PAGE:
UBC Faculty Research and Publications

Larger vehicles are perceived as more aggressive, angry, dominant, and masculine Pazhoohi, Farid; Kingstone, Alan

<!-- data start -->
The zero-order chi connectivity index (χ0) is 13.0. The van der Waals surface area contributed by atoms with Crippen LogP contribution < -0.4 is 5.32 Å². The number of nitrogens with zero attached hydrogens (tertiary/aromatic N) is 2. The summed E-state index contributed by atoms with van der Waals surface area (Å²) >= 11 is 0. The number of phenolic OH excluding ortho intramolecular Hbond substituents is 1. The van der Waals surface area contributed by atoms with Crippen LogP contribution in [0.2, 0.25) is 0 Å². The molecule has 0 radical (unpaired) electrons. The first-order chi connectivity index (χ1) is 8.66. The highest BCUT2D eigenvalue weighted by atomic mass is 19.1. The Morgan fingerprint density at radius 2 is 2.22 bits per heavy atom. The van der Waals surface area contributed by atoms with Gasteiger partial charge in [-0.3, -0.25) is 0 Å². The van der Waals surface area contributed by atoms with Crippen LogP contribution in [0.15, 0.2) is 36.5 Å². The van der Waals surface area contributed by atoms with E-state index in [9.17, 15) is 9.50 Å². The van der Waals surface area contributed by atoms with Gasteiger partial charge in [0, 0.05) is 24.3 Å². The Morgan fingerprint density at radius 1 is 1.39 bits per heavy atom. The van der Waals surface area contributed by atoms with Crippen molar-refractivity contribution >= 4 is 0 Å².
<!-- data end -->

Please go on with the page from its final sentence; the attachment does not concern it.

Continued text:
Humans have evolved the cognitive ability to perceive and associate dominance, masculinity, and emotions to animals and humans of larger sizes. Previous research has shown that humans are able to anthropomorphize nonbiological objects such as cars and attribute different characteristics to them. We hypothesized that larger vehicles are perceived and processed in a similar fashion as other biological agents, and are therefore considered more aggressive, dominant, and masculine compared to smaller vehicles. This study investigated the effect of vehicles’ size on the perception of dominance, masculinity, anger, and hostility. A total of 221 individuals (139 men and 82 women) participated in the study and rated vehicles of large and small sizes on four dimensions of Submissive-Dominant, Angry-Happy, Masculine-Feminine, and Hostile-Friendly. Results showed that participants rated larger vehicles as more dominant, angry, hostile, and masculine than smaller vehicles, supporting the proposal that, similar to biological agents, large vehicles are more threatening and are associated with higher dominance. Moreover, while men and women responded to size in a similar manner, the ratings of anger, masculinity, and hostility for large vehicles increased with the age of participants. The implications of this work are considered, including ways to enhance the social acceptance of autonomous vehicles.

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